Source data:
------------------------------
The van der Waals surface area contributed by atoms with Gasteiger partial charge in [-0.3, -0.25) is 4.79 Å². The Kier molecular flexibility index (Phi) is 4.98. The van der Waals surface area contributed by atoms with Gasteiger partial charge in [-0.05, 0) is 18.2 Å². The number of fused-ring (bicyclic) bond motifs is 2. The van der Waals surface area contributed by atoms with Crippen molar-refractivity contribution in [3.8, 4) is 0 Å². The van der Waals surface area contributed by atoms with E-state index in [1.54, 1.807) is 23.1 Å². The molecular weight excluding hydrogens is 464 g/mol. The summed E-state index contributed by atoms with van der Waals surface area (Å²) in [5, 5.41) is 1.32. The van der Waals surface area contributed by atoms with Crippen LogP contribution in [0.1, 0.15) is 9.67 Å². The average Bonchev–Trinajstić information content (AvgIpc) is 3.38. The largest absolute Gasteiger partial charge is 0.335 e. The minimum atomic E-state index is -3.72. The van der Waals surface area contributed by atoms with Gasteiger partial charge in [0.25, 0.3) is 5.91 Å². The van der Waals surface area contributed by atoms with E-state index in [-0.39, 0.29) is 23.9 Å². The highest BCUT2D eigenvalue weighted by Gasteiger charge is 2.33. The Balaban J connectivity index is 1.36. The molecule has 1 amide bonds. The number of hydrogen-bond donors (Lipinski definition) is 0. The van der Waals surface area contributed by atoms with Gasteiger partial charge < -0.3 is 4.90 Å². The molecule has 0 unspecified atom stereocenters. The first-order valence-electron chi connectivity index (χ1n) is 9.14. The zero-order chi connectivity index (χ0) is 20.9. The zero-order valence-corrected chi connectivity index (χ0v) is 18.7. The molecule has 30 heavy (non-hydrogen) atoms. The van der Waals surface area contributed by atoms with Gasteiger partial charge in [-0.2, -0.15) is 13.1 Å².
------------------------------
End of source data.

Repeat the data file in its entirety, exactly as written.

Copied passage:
The van der Waals surface area contributed by atoms with Gasteiger partial charge in [-0.3, -0.25) is 4.79 Å². The Kier molecular flexibility index (Phi) is 4.98. The van der Waals surface area contributed by atoms with Gasteiger partial charge in [-0.05, 0) is 18.2 Å². The number of fused-ring (bicyclic) bond motifs is 2. The van der Waals surface area contributed by atoms with Crippen molar-refractivity contribution in [3.8, 4) is 0 Å². The van der Waals surface area contributed by atoms with E-state index in [1.54, 1.807) is 23.1 Å². The molecular weight excluding hydrogens is 464 g/mol. The summed E-state index contributed by atoms with van der Waals surface area (Å²) in [5, 5.41) is 1.32. The van der Waals surface area contributed by atoms with Crippen LogP contribution in [0.1, 0.15) is 9.67 Å². The average Bonchev–Trinajstić information content (AvgIpc) is 3.38. The largest absolute Gasteiger partial charge is 0.335 e. The minimum atomic E-state index is -3.72. The van der Waals surface area contributed by atoms with Gasteiger partial charge in [0.25, 0.3) is 5.91 Å². The van der Waals surface area contributed by atoms with E-state index in [-0.39, 0.29) is 23.9 Å². The highest BCUT2D eigenvalue weighted by Gasteiger charge is 2.33. The Balaban J connectivity index is 1.36. The molecule has 1 amide bonds. The number of hydrogen-bond donors (Lipinski definition) is 0. The van der Waals surface area contributed by atoms with Gasteiger partial charge < -0.3 is 4.90 Å². The molecule has 0 unspecified atom stereocenters. The first-order valence-electron chi connectivity index (χ1n) is 9.14. The zero-order chi connectivity index (χ0) is 20.9. The zero-order valence-corrected chi connectivity index (χ0v) is 18.7. The molecule has 30 heavy (non-hydrogen) atoms. The van der Waals surface area contributed by atoms with Gasteiger partial charge in [-0.2, -0.15) is 13.1 Å².